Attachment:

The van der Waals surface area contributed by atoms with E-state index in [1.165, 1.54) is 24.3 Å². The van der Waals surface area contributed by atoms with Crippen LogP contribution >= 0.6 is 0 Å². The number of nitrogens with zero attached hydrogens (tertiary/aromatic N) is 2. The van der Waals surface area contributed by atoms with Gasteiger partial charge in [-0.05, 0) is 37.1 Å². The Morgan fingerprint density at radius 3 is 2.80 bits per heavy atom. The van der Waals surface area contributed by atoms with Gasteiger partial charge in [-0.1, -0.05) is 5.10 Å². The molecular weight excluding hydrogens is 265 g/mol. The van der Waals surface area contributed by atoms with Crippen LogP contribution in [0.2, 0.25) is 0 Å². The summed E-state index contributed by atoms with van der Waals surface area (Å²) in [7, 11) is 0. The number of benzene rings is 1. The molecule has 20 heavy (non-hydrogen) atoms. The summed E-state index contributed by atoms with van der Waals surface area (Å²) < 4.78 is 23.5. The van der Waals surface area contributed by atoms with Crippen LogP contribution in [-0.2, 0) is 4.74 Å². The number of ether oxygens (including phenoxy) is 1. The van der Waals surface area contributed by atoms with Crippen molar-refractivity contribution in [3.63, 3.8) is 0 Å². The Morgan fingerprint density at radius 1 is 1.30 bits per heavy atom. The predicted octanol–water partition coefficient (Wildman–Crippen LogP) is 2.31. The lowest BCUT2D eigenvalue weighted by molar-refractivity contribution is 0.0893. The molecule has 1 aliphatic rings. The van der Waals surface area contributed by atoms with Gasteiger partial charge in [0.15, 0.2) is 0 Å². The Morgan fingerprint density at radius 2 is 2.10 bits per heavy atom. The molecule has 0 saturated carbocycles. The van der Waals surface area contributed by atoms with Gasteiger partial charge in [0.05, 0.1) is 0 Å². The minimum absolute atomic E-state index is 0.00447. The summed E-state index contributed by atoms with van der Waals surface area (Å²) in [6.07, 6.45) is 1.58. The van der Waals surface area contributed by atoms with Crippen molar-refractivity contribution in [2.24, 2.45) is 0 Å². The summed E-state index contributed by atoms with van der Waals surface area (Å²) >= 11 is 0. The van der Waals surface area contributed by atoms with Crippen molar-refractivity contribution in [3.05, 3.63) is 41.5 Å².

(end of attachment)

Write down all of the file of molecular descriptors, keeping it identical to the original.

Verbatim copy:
The van der Waals surface area contributed by atoms with E-state index in [1.165, 1.54) is 24.3 Å². The van der Waals surface area contributed by atoms with Crippen LogP contribution >= 0.6 is 0 Å². The number of nitrogens with zero attached hydrogens (tertiary/aromatic N) is 2. The van der Waals surface area contributed by atoms with Gasteiger partial charge in [-0.05, 0) is 37.1 Å². The Morgan fingerprint density at radius 3 is 2.80 bits per heavy atom. The van der Waals surface area contributed by atoms with Gasteiger partial charge in [-0.1, -0.05) is 5.10 Å². The molecular weight excluding hydrogens is 265 g/mol. The van der Waals surface area contributed by atoms with Crippen LogP contribution in [0.2, 0.25) is 0 Å². The summed E-state index contributed by atoms with van der Waals surface area (Å²) in [7, 11) is 0. The number of benzene rings is 1. The molecule has 20 heavy (non-hydrogen) atoms. The summed E-state index contributed by atoms with van der Waals surface area (Å²) < 4.78 is 23.5. The van der Waals surface area contributed by atoms with Crippen LogP contribution in [-0.2, 0) is 4.74 Å². The number of ether oxygens (including phenoxy) is 1. The van der Waals surface area contributed by atoms with Crippen molar-refractivity contribution in [3.63, 3.8) is 0 Å². The Morgan fingerprint density at radius 1 is 1.30 bits per heavy atom. The predicted octanol–water partition coefficient (Wildman–Crippen LogP) is 2.31. The lowest BCUT2D eigenvalue weighted by molar-refractivity contribution is 0.0893. The molecule has 1 aliphatic rings. The van der Waals surface area contributed by atoms with Gasteiger partial charge in [0.15, 0.2) is 0 Å². The Morgan fingerprint density at radius 2 is 2.10 bits per heavy atom. The molecule has 0 saturated carbocycles. The van der Waals surface area contributed by atoms with Gasteiger partial charge in [0.05, 0.1) is 0 Å². The minimum absolute atomic E-state index is 0.00447. The summed E-state index contributed by atoms with van der Waals surface area (Å²) in [6.07, 6.45) is 1.58. The van der Waals surface area contributed by atoms with Crippen molar-refractivity contribution in [2.24, 2.45) is 0 Å². The summed E-state index contributed by atoms with van der Waals surface area (Å²) >= 11 is 0. The van der Waals surface area contributed by atoms with Crippen molar-refractivity contribution in [3.05, 3.63) is 41.5 Å².